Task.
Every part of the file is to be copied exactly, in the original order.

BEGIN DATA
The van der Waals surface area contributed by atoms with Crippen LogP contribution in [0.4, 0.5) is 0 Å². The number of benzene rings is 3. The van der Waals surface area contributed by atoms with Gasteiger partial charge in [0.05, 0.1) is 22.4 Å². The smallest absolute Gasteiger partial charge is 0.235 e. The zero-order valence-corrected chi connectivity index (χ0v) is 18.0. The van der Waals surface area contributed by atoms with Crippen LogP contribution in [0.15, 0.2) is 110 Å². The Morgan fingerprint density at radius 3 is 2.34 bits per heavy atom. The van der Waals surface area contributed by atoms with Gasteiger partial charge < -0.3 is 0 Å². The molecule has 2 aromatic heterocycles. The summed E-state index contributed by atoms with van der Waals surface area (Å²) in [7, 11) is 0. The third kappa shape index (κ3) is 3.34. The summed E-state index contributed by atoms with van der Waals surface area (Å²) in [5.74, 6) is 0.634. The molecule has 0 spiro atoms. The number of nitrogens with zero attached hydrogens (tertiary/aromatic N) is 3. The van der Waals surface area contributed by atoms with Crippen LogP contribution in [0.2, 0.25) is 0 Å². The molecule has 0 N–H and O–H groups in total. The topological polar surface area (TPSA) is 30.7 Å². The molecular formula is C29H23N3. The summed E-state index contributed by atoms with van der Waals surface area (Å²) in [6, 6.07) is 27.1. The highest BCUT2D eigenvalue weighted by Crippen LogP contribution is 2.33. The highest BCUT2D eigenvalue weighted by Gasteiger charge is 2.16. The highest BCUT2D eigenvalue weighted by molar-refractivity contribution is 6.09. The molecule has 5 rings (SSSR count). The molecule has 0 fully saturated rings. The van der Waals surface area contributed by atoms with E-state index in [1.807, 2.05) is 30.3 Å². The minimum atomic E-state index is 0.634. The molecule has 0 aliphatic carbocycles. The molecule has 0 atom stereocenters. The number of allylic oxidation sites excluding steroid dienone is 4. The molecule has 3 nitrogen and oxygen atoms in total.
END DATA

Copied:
The van der Waals surface area contributed by atoms with Crippen LogP contribution in [0.4, 0.5) is 0 Å². The number of benzene rings is 3. The van der Waals surface area contributed by atoms with Gasteiger partial charge in [0.05, 0.1) is 22.4 Å². The smallest absolute Gasteiger partial charge is 0.235 e. The zero-order valence-corrected chi connectivity index (χ0v) is 18.0. The van der Waals surface area contributed by atoms with Crippen LogP contribution in [0.15, 0.2) is 110 Å². The Morgan fingerprint density at radius 3 is 2.34 bits per heavy atom. The van der Waals surface area contributed by atoms with Gasteiger partial charge < -0.3 is 0 Å². The molecule has 2 aromatic heterocycles. The summed E-state index contributed by atoms with van der Waals surface area (Å²) in [7, 11) is 0. The third kappa shape index (κ3) is 3.34. The summed E-state index contributed by atoms with van der Waals surface area (Å²) in [5.74, 6) is 0.634. The molecule has 0 spiro atoms. The number of nitrogens with zero attached hydrogens (tertiary/aromatic N) is 3. The van der Waals surface area contributed by atoms with Crippen LogP contribution in [0.2, 0.25) is 0 Å². The molecule has 0 N–H and O–H groups in total. The topological polar surface area (TPSA) is 30.7 Å². The molecular formula is C29H23N3. The summed E-state index contributed by atoms with van der Waals surface area (Å²) in [6, 6.07) is 27.1. The highest BCUT2D eigenvalue weighted by Crippen LogP contribution is 2.33. The highest BCUT2D eigenvalue weighted by Gasteiger charge is 2.16. The highest BCUT2D eigenvalue weighted by molar-refractivity contribution is 6.09. The molecule has 5 rings (SSSR count). The molecule has 0 fully saturated rings. The van der Waals surface area contributed by atoms with E-state index in [1.807, 2.05) is 30.3 Å². The minimum atomic E-state index is 0.634. The molecule has 0 aliphatic carbocycles. The molecule has 0 atom stereocenters. The number of allylic oxidation sites excluding steroid dienone is 4. The molecule has 3 nitrogen and oxygen atoms in total.